TOPEKA, Kan. (AP) — Authorities trying to set up a plan for dealing with dwindling water resources in Kansas say it’s unclear how much the state is willing to spend on solving the problem.
Gov. Sam Brownback in October called for development of a 50-year plan for water in Kansas that would meet residents’ needs and extend the life of the Ogallala High Plains Aquifer in western Kansas. Since then, officials from the Kansas Water Office, the Kansas Department of Agriculture and Kansas Water Authority have held nearly 100 sessions and met with more than 4,500 people across Kansas to discuss water.
Their draft plan for meeting the long-term water needs of Kansas will be put together by October.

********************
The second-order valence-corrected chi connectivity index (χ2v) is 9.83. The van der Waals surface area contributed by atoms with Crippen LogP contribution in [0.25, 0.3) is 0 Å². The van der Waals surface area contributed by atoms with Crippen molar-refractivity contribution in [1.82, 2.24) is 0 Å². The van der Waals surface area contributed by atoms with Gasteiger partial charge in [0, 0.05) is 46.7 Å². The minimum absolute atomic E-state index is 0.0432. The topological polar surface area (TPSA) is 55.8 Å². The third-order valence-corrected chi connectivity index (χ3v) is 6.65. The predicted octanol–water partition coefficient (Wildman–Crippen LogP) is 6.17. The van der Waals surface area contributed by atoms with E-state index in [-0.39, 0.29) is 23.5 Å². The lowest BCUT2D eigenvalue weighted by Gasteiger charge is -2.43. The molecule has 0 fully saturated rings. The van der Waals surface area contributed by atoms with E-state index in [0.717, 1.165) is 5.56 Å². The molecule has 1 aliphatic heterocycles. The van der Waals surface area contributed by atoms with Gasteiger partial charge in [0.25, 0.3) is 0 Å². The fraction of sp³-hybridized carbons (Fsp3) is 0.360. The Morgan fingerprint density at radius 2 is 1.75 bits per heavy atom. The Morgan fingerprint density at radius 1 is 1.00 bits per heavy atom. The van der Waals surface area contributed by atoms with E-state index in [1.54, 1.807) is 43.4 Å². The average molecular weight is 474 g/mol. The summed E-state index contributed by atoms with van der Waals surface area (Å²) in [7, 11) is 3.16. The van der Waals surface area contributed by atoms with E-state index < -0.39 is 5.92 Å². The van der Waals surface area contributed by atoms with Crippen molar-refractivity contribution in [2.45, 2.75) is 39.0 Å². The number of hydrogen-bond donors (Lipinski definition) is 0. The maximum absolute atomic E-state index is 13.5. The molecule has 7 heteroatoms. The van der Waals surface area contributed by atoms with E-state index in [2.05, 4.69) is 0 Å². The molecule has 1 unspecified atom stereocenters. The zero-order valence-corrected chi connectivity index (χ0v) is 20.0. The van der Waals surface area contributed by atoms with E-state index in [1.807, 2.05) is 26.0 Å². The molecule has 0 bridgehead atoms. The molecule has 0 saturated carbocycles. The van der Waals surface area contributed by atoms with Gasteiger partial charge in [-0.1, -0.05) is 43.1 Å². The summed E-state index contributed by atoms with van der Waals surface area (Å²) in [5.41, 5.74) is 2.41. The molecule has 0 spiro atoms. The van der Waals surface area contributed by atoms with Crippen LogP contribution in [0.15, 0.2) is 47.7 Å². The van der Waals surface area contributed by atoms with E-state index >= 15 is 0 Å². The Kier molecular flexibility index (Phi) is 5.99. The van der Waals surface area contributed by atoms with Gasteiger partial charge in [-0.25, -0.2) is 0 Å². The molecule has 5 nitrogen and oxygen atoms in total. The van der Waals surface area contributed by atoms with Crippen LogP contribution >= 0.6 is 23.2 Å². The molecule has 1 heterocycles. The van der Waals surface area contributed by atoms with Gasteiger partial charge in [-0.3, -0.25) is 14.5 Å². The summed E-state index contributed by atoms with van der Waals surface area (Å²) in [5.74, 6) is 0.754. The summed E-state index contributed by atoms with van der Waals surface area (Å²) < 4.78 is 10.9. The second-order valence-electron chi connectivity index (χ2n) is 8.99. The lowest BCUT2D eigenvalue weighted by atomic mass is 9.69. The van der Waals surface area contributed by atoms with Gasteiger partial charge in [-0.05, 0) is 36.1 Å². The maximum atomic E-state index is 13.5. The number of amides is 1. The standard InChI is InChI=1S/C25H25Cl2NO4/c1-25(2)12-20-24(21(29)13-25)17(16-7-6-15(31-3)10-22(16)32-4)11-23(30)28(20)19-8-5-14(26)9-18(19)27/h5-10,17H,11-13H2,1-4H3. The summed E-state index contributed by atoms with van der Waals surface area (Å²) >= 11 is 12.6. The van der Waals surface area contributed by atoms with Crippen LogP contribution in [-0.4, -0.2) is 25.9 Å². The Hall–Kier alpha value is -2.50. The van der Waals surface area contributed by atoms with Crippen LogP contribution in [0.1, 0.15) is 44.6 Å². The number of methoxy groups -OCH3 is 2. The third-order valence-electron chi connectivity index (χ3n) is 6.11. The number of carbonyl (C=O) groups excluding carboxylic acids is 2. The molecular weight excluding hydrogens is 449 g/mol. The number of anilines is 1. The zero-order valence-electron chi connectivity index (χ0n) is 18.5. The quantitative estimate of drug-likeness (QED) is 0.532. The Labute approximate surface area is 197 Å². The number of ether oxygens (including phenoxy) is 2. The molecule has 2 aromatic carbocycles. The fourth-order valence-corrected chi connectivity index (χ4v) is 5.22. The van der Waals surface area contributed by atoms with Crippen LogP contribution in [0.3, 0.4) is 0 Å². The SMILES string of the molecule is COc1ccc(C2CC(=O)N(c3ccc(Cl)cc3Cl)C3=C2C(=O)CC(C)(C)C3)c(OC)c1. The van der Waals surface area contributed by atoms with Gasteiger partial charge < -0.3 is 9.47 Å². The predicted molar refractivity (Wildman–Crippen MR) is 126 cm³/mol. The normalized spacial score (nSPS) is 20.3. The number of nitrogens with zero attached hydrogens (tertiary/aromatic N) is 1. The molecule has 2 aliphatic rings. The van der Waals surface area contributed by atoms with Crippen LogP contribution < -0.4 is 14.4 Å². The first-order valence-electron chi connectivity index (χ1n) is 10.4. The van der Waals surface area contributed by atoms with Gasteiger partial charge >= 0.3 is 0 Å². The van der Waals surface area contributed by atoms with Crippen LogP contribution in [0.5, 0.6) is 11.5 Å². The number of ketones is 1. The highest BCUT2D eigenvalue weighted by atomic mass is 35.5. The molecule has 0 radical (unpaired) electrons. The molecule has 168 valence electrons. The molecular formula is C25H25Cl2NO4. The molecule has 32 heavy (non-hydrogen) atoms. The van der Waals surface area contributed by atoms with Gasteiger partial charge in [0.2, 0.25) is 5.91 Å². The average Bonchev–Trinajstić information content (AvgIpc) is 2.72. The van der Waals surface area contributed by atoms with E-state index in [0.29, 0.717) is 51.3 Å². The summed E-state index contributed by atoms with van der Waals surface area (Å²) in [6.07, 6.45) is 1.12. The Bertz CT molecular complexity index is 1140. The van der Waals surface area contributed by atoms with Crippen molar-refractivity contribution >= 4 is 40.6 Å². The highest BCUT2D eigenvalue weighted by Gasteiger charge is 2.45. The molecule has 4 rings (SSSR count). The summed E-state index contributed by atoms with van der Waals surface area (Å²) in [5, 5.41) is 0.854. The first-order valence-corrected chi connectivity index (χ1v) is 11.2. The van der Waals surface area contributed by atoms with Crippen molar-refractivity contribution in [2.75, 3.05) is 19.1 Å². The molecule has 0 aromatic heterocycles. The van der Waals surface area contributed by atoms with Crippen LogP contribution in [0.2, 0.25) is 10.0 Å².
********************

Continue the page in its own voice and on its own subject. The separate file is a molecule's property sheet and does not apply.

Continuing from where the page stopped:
Earl Lewis, assistant director of the Kansas Water Office, told The Lawrence Journal World that many people want to improve water efficiency, tap into crop varieties that require less water and identify new water sources, all of which cost money.
Some estimates have pegged the cost of a new reservoir at $500 million. A proposed pipeline to transfer water from the Missouri River to western Kansas would cost billions of dollars, although a specific price has not been determined.
“The question we have not answered yet is what is the level of funding people will be comfortable with, and where will that revenue come from,” Lewis said.
The issue comes at a time when lawmakers have already dipped into the state water fund to pay for other budget items. State Rep. Tom Sloan, R-Lawrence, said an annual $6 million appropriation from the state general fund has been suspended for the past six years. Sloan, chairman of the House Vision 2020 Committee, said there has been no agreement on how to provide funding for future water needs.
“The consensus is it should be a broad-based funding stream, but there hasn’t been a coalition coalescing around what that means,” Sloan said.